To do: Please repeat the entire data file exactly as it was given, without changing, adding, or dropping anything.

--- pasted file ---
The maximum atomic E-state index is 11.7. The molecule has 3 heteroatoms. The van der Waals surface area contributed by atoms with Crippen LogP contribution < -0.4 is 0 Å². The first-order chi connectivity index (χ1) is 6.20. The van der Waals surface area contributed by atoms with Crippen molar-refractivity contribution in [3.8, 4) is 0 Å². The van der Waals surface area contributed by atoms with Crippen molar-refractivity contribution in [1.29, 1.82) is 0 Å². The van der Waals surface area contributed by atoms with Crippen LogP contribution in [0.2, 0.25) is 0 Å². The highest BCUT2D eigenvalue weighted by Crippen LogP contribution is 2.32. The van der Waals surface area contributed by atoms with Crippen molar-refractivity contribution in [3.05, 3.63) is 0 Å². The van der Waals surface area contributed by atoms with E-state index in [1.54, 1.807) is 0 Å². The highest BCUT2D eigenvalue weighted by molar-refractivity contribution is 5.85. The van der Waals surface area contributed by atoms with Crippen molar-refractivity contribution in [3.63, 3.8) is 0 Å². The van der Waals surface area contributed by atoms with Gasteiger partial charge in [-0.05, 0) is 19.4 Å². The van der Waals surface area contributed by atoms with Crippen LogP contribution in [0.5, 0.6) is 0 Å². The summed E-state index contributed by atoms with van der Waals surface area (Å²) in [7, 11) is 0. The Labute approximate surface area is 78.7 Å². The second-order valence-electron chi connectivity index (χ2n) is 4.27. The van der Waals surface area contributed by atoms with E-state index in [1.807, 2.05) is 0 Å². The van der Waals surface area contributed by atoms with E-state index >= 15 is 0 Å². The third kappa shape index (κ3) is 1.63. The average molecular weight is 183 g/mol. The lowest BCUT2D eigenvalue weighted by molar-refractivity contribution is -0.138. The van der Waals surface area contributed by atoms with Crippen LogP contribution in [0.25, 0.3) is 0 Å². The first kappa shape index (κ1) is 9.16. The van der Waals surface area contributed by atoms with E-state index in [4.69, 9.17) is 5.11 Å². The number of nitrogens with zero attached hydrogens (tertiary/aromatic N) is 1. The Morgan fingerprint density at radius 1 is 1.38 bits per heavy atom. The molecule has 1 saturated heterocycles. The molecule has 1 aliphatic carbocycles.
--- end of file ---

The maximum atomic E-state index is 11.7. The molecule has 3 heteroatoms. The van der Waals surface area contributed by atoms with Crippen LogP contribution < -0.4 is 0 Å². The first-order chi connectivity index (χ1) is 6.20. The van der Waals surface area contributed by atoms with Crippen molar-refractivity contribution in [3.8, 4) is 0 Å². The van der Waals surface area contributed by atoms with Crippen molar-refractivity contribution in [1.29, 1.82) is 0 Å². The van der Waals surface area contributed by atoms with Crippen LogP contribution in [0.2, 0.25) is 0 Å². The highest BCUT2D eigenvalue weighted by Crippen LogP contribution is 2.32. The van der Waals surface area contributed by atoms with Crippen molar-refractivity contribution in [3.05, 3.63) is 0 Å². The van der Waals surface area contributed by atoms with E-state index in [1.54, 1.807) is 0 Å². The highest BCUT2D eigenvalue weighted by molar-refractivity contribution is 5.85. The van der Waals surface area contributed by atoms with Crippen molar-refractivity contribution in [3.63, 3.8) is 0 Å². The van der Waals surface area contributed by atoms with Gasteiger partial charge in [-0.05, 0) is 19.4 Å². The van der Waals surface area contributed by atoms with Crippen LogP contribution in [0.5, 0.6) is 0 Å². The summed E-state index contributed by atoms with van der Waals surface area (Å²) in [7, 11) is 0. The Labute approximate surface area is 78.7 Å². The second-order valence-electron chi connectivity index (χ2n) is 4.27. The van der Waals surface area contributed by atoms with E-state index in [1.807, 2.05) is 0 Å². The van der Waals surface area contributed by atoms with E-state index >= 15 is 0 Å². The third kappa shape index (κ3) is 1.63. The average molecular weight is 183 g/mol. The lowest BCUT2D eigenvalue weighted by molar-refractivity contribution is -0.138. The van der Waals surface area contributed by atoms with Crippen LogP contribution in [0.25, 0.3) is 0 Å². The first kappa shape index (κ1) is 9.16. The van der Waals surface area contributed by atoms with E-state index in [4.69, 9.17) is 5.11 Å². The number of nitrogens with zero attached hydrogens (tertiary/aromatic N) is 1. The Morgan fingerprint density at radius 1 is 1.38 bits per heavy atom. The molecule has 1 saturated heterocycles. The molecule has 1 aliphatic carbocycles.